Meteor showers occur when Earth passes through the tube-like structure of meteoroids left in the wake of a comet. Such meteoroid tubes—or as they are more commonly called, meteoroid streams—are formed after a comet has made many repeated passages by the Sun. Meteoroid streams are composed of silicate (i.e., rocky) grains that were once embedded in the surface ices of a parent comet. Grains are released from a comet's nucleus whenever solar heating causes the surface ices to sublimate. New grains are injected into the meteoroid stream each time the comet passes close by the Sun.
The individual dust grains (technically meteoroids once they have left the comet) move along orbits that are similar to that of the parent comet. Gradually, over the course of several hundreds of years, the meteoroids form a diffuse shell of material around the whole orbit of the parent comet. Provided that the stream meteoroids are distributed in a reasonably uniform manner, a meteor shower will be seen each year when the earth passes through the stream. The shower occurs at the same time each year because the position at which the meteoroid stream intersects Earth's orbit does not vary much from one year to the next. There are long-term variations, however, and the days during which a shower is active will eventually change.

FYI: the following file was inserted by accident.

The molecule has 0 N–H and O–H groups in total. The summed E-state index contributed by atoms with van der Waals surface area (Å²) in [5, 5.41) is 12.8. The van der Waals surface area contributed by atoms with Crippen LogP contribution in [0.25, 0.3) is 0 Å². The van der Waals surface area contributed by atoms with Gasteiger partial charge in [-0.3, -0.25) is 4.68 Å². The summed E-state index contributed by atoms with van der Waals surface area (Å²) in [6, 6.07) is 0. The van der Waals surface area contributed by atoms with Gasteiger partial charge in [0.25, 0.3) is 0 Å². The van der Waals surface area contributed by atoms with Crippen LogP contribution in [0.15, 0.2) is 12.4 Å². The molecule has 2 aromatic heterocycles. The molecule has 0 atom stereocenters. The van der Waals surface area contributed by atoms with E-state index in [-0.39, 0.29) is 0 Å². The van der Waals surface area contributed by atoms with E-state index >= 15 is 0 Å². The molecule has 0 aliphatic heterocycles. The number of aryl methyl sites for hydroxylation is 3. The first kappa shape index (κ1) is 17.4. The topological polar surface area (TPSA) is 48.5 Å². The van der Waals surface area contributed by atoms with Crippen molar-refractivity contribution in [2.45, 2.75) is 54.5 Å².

When Earth passes through a meteoroid stream, the meteoroids are moving through space along nearly parallel paths. Upon entering Earth's atmosphere, however, a perspective effect causes the shower meteors to apparently originate from a small region of the sky; this region is called the radiant.
The radiant is typically just a few degrees across when projected onto the night sky. A meteor shower is usually, but not always, named after the constellation in which the radiant falls on the night of the shower maximum. The Orionid meteor shower, for example, is so named because on the night of the shower maximum (October 21st) the stream radiant is located in the constellation of Orion. Some meteor showers are named after bright stars. The Eta Aquarid meteor shower, for example, is so named because on the night of the shower maximum (May 3rd) the radiant is close to the seventh brightest star in the constellation of Aquarius (by convention the brightest stars in a constellation are labeled after the Greek alphabet, and accordingly, the seventh letter in the Greek alphabet is eta).